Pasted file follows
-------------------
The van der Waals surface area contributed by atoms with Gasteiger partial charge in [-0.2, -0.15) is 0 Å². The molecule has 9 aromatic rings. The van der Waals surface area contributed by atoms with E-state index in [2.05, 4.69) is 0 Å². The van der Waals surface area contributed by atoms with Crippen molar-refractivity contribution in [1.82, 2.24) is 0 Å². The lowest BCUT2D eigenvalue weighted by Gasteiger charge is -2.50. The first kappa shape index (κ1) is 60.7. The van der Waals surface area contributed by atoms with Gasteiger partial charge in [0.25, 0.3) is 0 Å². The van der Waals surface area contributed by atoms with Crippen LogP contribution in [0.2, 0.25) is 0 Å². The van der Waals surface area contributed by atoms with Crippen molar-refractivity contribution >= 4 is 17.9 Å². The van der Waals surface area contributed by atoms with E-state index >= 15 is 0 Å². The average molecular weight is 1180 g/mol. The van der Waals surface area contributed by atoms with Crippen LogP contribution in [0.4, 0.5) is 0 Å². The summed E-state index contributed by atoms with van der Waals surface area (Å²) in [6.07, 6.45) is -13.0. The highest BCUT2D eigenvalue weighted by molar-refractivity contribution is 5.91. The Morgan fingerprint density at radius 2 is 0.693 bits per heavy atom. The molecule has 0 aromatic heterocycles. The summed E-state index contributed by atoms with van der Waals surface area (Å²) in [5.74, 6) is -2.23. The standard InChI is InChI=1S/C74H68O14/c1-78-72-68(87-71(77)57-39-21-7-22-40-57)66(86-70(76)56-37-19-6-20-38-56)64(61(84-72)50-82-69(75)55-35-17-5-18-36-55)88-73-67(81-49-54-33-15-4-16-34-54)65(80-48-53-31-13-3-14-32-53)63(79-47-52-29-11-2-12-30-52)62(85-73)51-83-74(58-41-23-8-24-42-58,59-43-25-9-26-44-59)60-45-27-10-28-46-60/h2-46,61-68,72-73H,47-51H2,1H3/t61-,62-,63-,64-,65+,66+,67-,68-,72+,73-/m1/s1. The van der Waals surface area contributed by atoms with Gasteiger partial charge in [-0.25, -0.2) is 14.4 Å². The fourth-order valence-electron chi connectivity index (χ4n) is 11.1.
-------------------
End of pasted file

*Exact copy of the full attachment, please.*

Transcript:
The van der Waals surface area contributed by atoms with Gasteiger partial charge in [-0.2, -0.15) is 0 Å². The molecule has 9 aromatic rings. The van der Waals surface area contributed by atoms with E-state index in [2.05, 4.69) is 0 Å². The van der Waals surface area contributed by atoms with Crippen molar-refractivity contribution in [1.82, 2.24) is 0 Å². The lowest BCUT2D eigenvalue weighted by Gasteiger charge is -2.50. The first kappa shape index (κ1) is 60.7. The van der Waals surface area contributed by atoms with Gasteiger partial charge in [0.25, 0.3) is 0 Å². The van der Waals surface area contributed by atoms with Crippen LogP contribution in [0.2, 0.25) is 0 Å². The van der Waals surface area contributed by atoms with Crippen molar-refractivity contribution >= 4 is 17.9 Å². The van der Waals surface area contributed by atoms with E-state index >= 15 is 0 Å². The average molecular weight is 1180 g/mol. The van der Waals surface area contributed by atoms with Crippen LogP contribution in [0.4, 0.5) is 0 Å². The summed E-state index contributed by atoms with van der Waals surface area (Å²) in [6.07, 6.45) is -13.0. The highest BCUT2D eigenvalue weighted by molar-refractivity contribution is 5.91. The Morgan fingerprint density at radius 2 is 0.693 bits per heavy atom. The molecule has 0 aromatic heterocycles. The summed E-state index contributed by atoms with van der Waals surface area (Å²) in [5.74, 6) is -2.23. The standard InChI is InChI=1S/C74H68O14/c1-78-72-68(87-71(77)57-39-21-7-22-40-57)66(86-70(76)56-37-19-6-20-38-56)64(61(84-72)50-82-69(75)55-35-17-5-18-36-55)88-73-67(81-49-54-33-15-4-16-34-54)65(80-48-53-31-13-3-14-32-53)63(79-47-52-29-11-2-12-30-52)62(85-73)51-83-74(58-41-23-8-24-42-58,59-43-25-9-26-44-59)60-45-27-10-28-46-60/h2-46,61-68,72-73H,47-51H2,1H3/t61-,62-,63-,64-,65+,66+,67-,68-,72+,73-/m1/s1. The van der Waals surface area contributed by atoms with Gasteiger partial charge in [-0.25, -0.2) is 14.4 Å². The fourth-order valence-electron chi connectivity index (χ4n) is 11.1.